COVID, women and peace
Aren’t women better leaders in the global adventure and challenge raised by the COVID-19 pandemic? This is what the reflections offered in the third issue of Pax Lumina suggest. The magazine is published under the responsibility of the Peace and Reconciliation Network of the Jesuit Conference of South Asia (JCSA) by the Loyola Institute of Peace and International Relationsin Kochi, Kerala (India).
In his editorial, Jacob Thomas points out how little women’s lives have changed since the first half of the 20th Century. His reading of the situation in India makes him state that, without intending to simplify what are certainly complex realities, there are obvious divisions that make life easy for some and very difficult for others. Being a woman, he writes, has never been easy and, as the current pandemic strikes, the weakest, the excluded, the poor suffer more. Among these, women represent a high proportion.
Yet female figures have emerged everywhere. They
have shown women’s resilience, their empathy and their hope that things can
change if we know how to tackle the structural causes that undermine or even
tear societies apart. In the spirit of its primary vocation to promote peace, Pax Lumina reminds us that peace is only
possible in an environment where justice prevails. The magazine highlights
situations where people, often women, are suffering during the pandemic. Even
if the primary cause of their suffering is not the COVID-19 itself, the
pandemic provides an opportunity to see, all naked, the injustices that lead to
conflict, violence and war.
While women are often the first to suffer, they can also be agents of transformation. Among other examples, the interview with internationally renowned Indian filmmaker Nandita Das talks about her film Listen to her (available on YouTube.) This short film is a response to the problem of domestic violence that has increased during the pandemic. In too many cases, women suffer in silence or are not heard. On the other hand, so many women are making a remarkable contribution by keeping families together, on the one hand, but on the other, by being at the forefront of those committed to fighting the disease: nurses, laboratory workers, health workers, social workers.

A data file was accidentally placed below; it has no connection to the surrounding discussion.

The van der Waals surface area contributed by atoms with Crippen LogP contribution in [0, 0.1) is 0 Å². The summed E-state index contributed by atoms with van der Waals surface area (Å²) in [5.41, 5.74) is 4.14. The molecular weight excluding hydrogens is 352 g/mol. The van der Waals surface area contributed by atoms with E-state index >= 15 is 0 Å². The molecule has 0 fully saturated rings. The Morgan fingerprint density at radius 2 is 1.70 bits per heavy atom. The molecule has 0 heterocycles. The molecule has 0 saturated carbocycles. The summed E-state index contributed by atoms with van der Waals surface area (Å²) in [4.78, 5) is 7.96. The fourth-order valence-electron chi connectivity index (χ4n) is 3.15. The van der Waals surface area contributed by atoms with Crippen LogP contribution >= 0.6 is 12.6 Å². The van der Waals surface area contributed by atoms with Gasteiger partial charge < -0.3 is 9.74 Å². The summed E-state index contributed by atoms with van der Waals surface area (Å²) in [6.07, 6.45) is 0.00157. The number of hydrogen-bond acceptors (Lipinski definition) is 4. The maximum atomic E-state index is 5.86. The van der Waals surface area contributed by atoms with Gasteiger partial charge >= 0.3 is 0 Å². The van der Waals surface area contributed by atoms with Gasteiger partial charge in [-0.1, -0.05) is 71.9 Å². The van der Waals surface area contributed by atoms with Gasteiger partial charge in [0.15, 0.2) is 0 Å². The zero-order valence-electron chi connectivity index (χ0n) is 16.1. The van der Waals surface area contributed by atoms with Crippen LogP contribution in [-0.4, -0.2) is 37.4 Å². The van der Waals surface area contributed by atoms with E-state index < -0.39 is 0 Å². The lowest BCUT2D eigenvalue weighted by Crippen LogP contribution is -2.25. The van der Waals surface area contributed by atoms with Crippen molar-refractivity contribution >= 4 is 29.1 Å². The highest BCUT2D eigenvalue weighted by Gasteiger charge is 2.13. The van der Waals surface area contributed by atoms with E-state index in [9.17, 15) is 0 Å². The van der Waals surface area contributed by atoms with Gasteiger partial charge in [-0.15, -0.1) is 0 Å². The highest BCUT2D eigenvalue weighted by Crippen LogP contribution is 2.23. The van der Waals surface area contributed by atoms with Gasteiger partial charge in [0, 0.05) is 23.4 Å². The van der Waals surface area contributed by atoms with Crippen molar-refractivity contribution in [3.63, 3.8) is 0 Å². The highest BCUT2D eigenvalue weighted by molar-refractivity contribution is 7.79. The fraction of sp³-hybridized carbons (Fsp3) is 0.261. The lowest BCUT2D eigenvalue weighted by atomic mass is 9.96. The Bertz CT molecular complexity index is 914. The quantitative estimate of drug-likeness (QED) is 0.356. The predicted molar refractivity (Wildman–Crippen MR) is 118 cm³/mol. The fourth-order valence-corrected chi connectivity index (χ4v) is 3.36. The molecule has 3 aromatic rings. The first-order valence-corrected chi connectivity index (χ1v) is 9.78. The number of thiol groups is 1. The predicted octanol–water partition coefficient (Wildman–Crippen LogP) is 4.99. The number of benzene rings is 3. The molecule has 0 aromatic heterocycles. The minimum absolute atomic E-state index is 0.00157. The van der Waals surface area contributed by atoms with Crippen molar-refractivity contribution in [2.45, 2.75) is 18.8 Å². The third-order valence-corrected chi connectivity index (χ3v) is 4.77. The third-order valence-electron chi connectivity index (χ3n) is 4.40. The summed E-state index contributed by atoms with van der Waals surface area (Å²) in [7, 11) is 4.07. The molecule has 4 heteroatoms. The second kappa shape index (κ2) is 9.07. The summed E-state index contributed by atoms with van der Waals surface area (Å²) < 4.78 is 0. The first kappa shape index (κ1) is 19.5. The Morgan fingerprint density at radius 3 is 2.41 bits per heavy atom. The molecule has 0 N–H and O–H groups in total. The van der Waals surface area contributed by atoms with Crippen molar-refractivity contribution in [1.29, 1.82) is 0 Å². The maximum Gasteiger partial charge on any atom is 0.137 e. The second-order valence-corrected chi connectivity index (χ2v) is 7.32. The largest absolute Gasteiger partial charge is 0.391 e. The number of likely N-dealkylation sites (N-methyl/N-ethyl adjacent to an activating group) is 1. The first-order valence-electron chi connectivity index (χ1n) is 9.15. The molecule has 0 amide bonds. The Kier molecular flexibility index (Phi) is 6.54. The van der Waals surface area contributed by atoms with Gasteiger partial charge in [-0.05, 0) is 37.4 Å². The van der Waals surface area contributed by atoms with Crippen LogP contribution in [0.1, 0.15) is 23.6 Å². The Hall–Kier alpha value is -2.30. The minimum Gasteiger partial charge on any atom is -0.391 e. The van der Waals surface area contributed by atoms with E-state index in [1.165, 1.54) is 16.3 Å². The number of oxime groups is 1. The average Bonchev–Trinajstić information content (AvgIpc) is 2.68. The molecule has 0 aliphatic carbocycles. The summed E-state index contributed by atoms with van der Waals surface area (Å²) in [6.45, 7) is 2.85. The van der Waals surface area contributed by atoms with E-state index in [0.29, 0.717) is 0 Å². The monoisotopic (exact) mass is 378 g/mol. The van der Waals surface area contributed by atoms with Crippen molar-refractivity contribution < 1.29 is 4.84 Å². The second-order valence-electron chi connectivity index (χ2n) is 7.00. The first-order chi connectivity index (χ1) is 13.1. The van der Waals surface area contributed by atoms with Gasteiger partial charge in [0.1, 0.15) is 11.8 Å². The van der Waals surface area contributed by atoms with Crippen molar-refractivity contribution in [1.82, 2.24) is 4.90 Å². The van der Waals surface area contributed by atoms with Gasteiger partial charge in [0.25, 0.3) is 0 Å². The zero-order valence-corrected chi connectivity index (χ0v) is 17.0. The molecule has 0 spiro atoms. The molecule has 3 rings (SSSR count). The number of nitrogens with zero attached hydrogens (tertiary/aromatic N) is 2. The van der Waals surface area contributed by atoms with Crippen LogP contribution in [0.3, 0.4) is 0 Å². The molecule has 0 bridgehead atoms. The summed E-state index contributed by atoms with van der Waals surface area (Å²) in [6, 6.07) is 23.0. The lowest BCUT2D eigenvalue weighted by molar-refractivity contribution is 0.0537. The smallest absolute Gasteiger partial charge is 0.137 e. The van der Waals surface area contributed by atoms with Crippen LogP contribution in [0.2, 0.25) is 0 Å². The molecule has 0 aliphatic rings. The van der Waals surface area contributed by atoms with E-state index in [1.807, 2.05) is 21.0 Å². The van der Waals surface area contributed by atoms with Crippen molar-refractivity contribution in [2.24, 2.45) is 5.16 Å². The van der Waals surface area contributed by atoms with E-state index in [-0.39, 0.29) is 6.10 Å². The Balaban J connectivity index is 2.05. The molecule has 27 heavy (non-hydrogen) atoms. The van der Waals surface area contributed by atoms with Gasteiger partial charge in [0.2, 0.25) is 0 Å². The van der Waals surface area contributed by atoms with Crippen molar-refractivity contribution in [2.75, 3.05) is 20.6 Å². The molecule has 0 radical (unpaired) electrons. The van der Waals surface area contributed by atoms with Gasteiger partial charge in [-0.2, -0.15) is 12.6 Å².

Pax Lumina highlights examples where women have shown a
supportive leadership in their communities. The magazine goes beyond the
borders of India and talks about the situation of women in Tanzania and the
commitment of nuns to the advancement of children, especially young girls. The
same is true in Nepal, where confinement has led to much violence, including in
government shelters. However, in the municipality of Bumikasthan, in the
western part of the country, the authorities asked a simple woman, who had
volunteered in health crisis situations, to take charge of the municipality's
response to COVID-19. She was overwhelmed by the task and in danger of
contracting the virus, but, she says, she found joy in the eyes of the people
she was helping. She had a strong feeling that she was moving her country in
the right direction.
Another article argues that female political leaders around the world have done better than their male peers in the fight against the coronavirus. These include Jacinda Ardern (New Zealand,), Angela Merkel (Germany,) Tsai Ing-wen (Taiwan,) Katrin Jokobsdóttir (Iceland) who acted quickly and to the benefit of the entire population of their respective countries.
In conclusion, it is worthwhile to note that, by
publishing such a portrait giving prominence to women from all walks of life,
the magazine Pax Lumina is doing what
is expected of an organisation of the Society of Jesus. Indeed, since the 34th
General Congregation of 1995, the Jesuits has been committed to supporting the
advancement of women in society and in the Church.
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